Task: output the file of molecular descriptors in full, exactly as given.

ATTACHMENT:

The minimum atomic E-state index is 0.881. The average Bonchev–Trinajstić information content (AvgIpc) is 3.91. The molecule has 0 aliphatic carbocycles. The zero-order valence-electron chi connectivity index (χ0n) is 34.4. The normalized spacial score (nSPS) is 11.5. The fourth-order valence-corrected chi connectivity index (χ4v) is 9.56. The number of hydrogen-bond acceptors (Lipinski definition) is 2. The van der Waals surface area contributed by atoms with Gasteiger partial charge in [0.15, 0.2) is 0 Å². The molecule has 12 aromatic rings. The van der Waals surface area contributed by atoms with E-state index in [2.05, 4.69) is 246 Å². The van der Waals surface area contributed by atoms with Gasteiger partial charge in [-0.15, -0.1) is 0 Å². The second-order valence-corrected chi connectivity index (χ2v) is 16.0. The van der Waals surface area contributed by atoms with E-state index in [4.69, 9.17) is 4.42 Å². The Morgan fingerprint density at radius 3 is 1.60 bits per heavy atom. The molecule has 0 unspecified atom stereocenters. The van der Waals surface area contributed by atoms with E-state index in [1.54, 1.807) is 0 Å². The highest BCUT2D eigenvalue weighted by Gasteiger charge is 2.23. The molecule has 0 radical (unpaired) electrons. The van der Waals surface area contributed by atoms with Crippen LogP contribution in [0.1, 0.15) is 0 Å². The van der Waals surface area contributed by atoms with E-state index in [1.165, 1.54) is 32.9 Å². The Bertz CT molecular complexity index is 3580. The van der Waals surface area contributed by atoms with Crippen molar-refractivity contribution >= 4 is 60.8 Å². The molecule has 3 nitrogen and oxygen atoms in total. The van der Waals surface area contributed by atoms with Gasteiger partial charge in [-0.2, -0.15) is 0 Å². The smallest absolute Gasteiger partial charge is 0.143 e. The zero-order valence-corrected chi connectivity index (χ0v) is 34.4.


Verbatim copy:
The minimum atomic E-state index is 0.881. The average Bonchev–Trinajstić information content (AvgIpc) is 3.91. The molecule has 0 aliphatic carbocycles. The zero-order valence-electron chi connectivity index (χ0n) is 34.4. The normalized spacial score (nSPS) is 11.5. The fourth-order valence-corrected chi connectivity index (χ4v) is 9.56. The number of hydrogen-bond acceptors (Lipinski definition) is 2. The van der Waals surface area contributed by atoms with Gasteiger partial charge in [0.15, 0.2) is 0 Å². The molecule has 12 aromatic rings. The van der Waals surface area contributed by atoms with E-state index in [2.05, 4.69) is 246 Å². The van der Waals surface area contributed by atoms with Gasteiger partial charge in [-0.15, -0.1) is 0 Å². The second-order valence-corrected chi connectivity index (χ2v) is 16.0. The van der Waals surface area contributed by atoms with E-state index in [4.69, 9.17) is 4.42 Å². The Morgan fingerprint density at radius 3 is 1.60 bits per heavy atom. The molecule has 0 unspecified atom stereocenters. The van der Waals surface area contributed by atoms with E-state index in [1.54, 1.807) is 0 Å². The highest BCUT2D eigenvalue weighted by Gasteiger charge is 2.23. The molecule has 0 radical (unpaired) electrons. The van der Waals surface area contributed by atoms with Crippen LogP contribution in [0.1, 0.15) is 0 Å². The van der Waals surface area contributed by atoms with E-state index in [1.165, 1.54) is 32.9 Å². The Bertz CT molecular complexity index is 3580. The van der Waals surface area contributed by atoms with Crippen molar-refractivity contribution >= 4 is 60.8 Å². The molecule has 3 nitrogen and oxygen atoms in total. The van der Waals surface area contributed by atoms with Gasteiger partial charge in [-0.2, -0.15) is 0 Å². The smallest absolute Gasteiger partial charge is 0.143 e. The zero-order valence-corrected chi connectivity index (χ0v) is 34.4.